Schools and districts all over the country are facing growing pressure to integrate technology into the classroom in a meaningful way. There is a growing consensus that students must leave school technology literate if they are going to be successful in an increasingly digital world.
Many schools are embracing blended learning because they want to weave the best of face-to-face learning with learning online to cultivate the skills students need to be successful in college and careers. However, making this shift from traditional learning to blended learning is daunting and impacts every stakeholder in a school community, including leaders, teachers, IT staff, students, and parents. As a result the journey from old to new, from traditional to blended must be a shared journey–one in which all stakeholders are engaged and all voices are heard.
For a blended learning initiative to be successful long term, decisions cannot be top down or device driven. Instead leaders must carefully consider why they want to make a shift to blended learning and how that shift will benefit members of the school community.
It is up to the leaders to build a school culture that prioritizes learning and innovation while recognizing that “failing forward” is a crucial part of making large scale change in education. As with any big shift, thoughtful planning, design, implementation and iteration are necessary to long-term success. Leadership must work closely with teachers to ensure that teachers, who will actually be implementing the blended learning models, are invited into the visioning process early on.
Leaders must take the time to understand what is important to various stakeholders.
- What are the needs and interests of different groups within the larger school community?
- What concerns do stakeholders have about blended learning?
- What pain points do stakeholders currently experience? How can these pain points be mitigated or alleviated?
The needs, concerns, and pain points expressed by various groups must be taken into account at the start of this process. Then the challenge for leadership is to develop a roadmap that gets everyone moving in the same direction towards a shared vision.
The shift from a traditional approach to a blended one is particularly daunting for teachers. It requires teachers rethink their approach to lesson design, facilitation, and assessment. It requires a different set of tools, many of which teachers are unfamiliar with and unsure how to use in their classrooms. It’s important that schools and districts support teachers throughout the process of implementing blended learning.
Teachers need to have a clear understanding of the different blended learning models that will work well at their school site. Although there are a range of models–Station Rotation, Whole Group Rotation, Flipped Classroom, Individual Rotation, Playlist and Al a Cart–some will work better than others at a given school site. Schools who cannot afford to put technology in the hands of every student may want to focus initially on the Station Rotation Model and the Flipped Classroom, which makes the most of limited technology. While schools that are 1:1 or have a BYOD policy may want to experiment with several different models. Teachers must understand the benefits and challenges of each model. They need strategies for lesson planning and device management, examples of blended lessons, tips for overcoming common challenges associated with implementation, and support from school leaders and teacher trailblazers.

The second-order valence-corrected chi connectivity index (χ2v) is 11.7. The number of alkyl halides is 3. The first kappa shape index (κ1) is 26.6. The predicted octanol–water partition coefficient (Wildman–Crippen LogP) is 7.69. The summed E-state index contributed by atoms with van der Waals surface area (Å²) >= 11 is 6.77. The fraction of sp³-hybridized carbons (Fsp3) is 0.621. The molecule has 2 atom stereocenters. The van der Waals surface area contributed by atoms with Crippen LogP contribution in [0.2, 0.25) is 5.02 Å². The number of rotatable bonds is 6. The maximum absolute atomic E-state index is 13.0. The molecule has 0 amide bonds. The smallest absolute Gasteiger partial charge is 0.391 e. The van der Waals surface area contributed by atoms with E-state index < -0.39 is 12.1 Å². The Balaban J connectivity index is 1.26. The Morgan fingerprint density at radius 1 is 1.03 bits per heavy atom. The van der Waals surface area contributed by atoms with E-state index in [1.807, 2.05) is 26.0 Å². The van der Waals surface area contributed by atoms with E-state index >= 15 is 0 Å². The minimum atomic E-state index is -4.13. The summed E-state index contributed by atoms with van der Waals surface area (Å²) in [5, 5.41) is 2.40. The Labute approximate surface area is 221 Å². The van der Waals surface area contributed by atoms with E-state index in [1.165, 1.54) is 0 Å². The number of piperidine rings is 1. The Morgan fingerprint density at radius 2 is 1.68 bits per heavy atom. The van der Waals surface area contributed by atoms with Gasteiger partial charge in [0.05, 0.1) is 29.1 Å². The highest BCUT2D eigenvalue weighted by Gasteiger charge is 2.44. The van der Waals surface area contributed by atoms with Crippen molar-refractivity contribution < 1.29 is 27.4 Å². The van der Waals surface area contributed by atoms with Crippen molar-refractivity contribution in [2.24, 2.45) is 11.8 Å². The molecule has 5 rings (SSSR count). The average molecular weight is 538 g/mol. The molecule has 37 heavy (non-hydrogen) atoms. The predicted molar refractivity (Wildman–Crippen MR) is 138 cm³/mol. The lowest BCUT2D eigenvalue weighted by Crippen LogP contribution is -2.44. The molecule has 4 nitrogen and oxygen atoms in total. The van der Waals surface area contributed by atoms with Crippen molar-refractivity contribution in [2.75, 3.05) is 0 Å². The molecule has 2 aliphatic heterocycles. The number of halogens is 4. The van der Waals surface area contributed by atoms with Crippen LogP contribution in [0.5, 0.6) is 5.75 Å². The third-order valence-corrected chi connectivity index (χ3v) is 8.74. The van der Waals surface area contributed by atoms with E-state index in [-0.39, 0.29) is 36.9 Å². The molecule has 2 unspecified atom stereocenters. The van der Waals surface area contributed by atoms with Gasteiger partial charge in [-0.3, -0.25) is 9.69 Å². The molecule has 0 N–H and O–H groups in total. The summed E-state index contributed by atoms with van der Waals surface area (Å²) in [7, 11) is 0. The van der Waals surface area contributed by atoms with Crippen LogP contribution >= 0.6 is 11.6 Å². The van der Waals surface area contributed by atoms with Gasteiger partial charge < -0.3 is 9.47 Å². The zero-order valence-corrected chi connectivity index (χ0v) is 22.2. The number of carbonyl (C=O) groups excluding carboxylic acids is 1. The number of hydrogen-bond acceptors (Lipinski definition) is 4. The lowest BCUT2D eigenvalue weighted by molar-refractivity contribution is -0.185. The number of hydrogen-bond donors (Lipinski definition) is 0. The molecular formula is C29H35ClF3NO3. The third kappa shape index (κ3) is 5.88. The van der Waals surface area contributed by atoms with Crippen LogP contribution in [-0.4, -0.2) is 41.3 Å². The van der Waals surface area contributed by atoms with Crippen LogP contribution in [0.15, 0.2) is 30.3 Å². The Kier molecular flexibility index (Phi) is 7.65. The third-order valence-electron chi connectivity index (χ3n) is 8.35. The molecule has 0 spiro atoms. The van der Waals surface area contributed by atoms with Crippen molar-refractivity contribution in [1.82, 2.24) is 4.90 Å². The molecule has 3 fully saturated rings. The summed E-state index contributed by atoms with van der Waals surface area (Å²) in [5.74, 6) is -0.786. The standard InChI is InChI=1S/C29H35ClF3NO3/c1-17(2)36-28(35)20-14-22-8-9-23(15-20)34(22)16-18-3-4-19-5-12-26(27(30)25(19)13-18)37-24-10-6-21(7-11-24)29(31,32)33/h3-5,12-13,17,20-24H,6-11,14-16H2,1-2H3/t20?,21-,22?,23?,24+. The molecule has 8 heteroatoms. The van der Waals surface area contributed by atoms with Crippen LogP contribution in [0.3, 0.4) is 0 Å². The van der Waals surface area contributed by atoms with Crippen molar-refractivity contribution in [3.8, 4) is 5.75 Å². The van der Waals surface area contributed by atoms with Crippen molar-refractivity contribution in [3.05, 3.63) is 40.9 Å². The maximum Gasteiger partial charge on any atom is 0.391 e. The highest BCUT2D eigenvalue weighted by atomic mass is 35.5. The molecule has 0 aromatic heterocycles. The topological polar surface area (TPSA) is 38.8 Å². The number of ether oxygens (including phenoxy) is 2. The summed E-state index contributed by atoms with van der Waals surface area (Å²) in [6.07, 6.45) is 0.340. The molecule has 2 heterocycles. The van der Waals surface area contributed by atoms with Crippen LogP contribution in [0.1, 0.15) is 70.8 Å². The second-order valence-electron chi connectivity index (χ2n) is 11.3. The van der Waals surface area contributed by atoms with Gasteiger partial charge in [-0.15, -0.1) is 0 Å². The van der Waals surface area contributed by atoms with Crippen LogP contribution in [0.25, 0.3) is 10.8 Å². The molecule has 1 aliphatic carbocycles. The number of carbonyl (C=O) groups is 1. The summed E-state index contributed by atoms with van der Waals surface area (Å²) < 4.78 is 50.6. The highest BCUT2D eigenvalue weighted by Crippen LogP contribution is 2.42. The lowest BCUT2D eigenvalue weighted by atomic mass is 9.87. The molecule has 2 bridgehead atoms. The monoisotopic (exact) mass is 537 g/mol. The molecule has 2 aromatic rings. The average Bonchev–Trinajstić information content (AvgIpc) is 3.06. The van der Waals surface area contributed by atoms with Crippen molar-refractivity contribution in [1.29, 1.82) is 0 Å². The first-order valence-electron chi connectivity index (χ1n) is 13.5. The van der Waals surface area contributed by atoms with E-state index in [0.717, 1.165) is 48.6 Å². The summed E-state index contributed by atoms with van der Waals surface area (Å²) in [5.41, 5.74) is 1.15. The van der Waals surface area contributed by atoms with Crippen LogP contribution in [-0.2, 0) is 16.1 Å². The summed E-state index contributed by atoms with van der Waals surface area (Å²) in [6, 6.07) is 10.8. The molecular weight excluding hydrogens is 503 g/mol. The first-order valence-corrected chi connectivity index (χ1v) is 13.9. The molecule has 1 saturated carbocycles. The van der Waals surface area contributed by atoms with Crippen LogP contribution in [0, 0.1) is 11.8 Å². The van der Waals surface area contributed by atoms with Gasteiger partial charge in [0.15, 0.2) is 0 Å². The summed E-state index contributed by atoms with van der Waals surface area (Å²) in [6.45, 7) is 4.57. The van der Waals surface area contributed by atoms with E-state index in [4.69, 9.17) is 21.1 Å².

This shift will take time. It will require that teachers feel safe to experiment and fail. Ongoing support and professional development–both in person and online–can help teachers as they make this transition. Leaders should also identify those teacher trailblazers who are excited about technology and leverage their talent to provide coaching for their colleagues as they implement blended learning models.
Blended learning is quickly evolving and can take many shapes and forms. It’s important that school leaders and teachers work in concert to explore different blended learning models and, ultimately, use those models to personalize learning for individual students. When blended learning initiatives are successful they allow for more personalization, agency, connectivity, access to authentic audiences, and creativity.
I wrote Blended Learning in Action: A Practical Guide Toward Sustainable Change with co-authors Tiffany Wycoff and Jason Green to support both teachers and leaders in their shared journey from a traditional model to a blended learning model. This transition will not happen overnight, but there is a clear path schools and districts can follow to transform teaching and learning for a new generation of students. We adamantly believe that blended learning is not only necessary to preparing students for a rapidly changing world, but it can also engage, excite, and empower both teachers and learners!